Fourth of a series by Guest poster Blue.
Honesty, transparency and trust were central planks of Key’s 2008 election bid. He got tough on Winston Peters, insisting that he couldn’t work with someone so dishonest, and his government would set higher standards. He promised to resign as Prime Minister if the age for National Superannuation was raised. He promised no state assets would be sold in the first term, and if that changed he would seek a mandate from the electorate by campaigning on it at the next election.
His goal was to assure the electorate that National could be trusted, by giving them himself to believe in. But Honest John’s record hasn’t been spotless when it comes to his integrity and commitment to transparency.
Key’s tendency to play fast and loose with the truth was recognized by media as early as 2007, when Audrey Young posted a blog titled â€˜I’m bloody angry with Key‘ after he’d misrepresented his position on a complementary medicines proposal. He apologized, and she quickly forgave him, but the â€˜Key wriggle’ was well on the way to becoming a signature dance move.
He refused to say what his position was on the 1981 Springbok Tour, saying “oh, I can’t even remember … 1981, I was 20 … ah … I don’t really know. I didn’t really have a strong feeling on it at the time. Look, it’s such a long time ago.” At the time he was applauded because he was seen to be focusing on the future, rather than the past. But looking back, it was a classic Key instance of avoidance. He does not want to tell outright lies, for fear of being caught, but if the truth will offend, he will try to get out of saying it in any way that he can.
His talk about state asset sales is another classic example of being less than transparent. Bill English is on tape saying that they do want to sell Kiwibank â€˜eventually, but not now’ and John Key promised no asset sales â€˜in our first term’. Despite this, Bill English tested the waters for selling Kiwibank by floating the idea at a post-Budget lunch. Despite the obvious desire to sell state assets, John Key will not come out and admit it, preferring to hide behind the flimsy construction that the Government has not done any work on that yet. He finally ruled out selling Kiwibank only after being caught promising never to sell it on the TV3 leaders debate before the last election.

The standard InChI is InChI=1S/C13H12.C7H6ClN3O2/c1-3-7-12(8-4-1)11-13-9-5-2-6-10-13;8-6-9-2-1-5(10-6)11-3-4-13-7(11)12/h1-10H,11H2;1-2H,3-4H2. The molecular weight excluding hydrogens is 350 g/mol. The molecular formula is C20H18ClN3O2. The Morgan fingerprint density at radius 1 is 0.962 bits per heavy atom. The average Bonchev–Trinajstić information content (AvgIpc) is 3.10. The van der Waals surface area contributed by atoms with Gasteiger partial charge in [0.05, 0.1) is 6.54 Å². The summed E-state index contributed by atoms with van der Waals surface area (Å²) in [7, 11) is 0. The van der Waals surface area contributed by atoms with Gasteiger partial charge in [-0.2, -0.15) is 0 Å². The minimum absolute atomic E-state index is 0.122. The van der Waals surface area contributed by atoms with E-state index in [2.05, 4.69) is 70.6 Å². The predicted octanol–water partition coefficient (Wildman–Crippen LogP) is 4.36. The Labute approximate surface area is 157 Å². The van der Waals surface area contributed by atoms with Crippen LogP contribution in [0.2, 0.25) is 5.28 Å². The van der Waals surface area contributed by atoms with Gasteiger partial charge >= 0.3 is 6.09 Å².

But perhaps Key’s most acrobatic performance to date has to be on GST. Caught on video before the last election promising not to raise GST if elected, he had to backpeddle furiously after his Government did decide to raise GST. His weak justification that he had said he wouldn’t raise GST â€˜to cover deficits’ was widely panned, with commentators calling on him to admit the truth that before the election he had not intended to raise GST, but after the election and the Tax Working Group’s advice he decided it was a good idea. When he realized that he had promised not to raise it, and could be painted as a liar, he resorted to desperate measures.
With both Kiwibank and GST, Key has had to do some fast talking to get out of trouble. He absolutely does not want to be caught breaking an election promise. His goal is to get a second term for National, where they can do more and swallow fewer dead rats, and he believes that will only happen if he can convince voters that he means what he says. But no matter what promises are made, Key has shown an ability to either get around the promise, or to simply do things he never made any promises about because he didn’t mention them before the election.
Key’s biggest â€˜transparency’ coup has been around exposing MP’s expenses to the media. Phil Heatley â€˜resigned’ over a very small expenses matter, making Key’s administration look like an almost draconian guardian of public money (necessary after Bill English’s housing allowance revelations).
Key then tried to set Labour up by exposing their ministerial credit card expenses from when they were in Government, knowing that with any such exercise there’s always something the media can find to whip into a scandal and doing it only after he’d scared his own ministers off using their cards so they’d be squeaky clean. However, when one of those ministers, Tim Groser, was caught up in it over his hefty alcohol bills, Key made excuses for him and refused to take any action.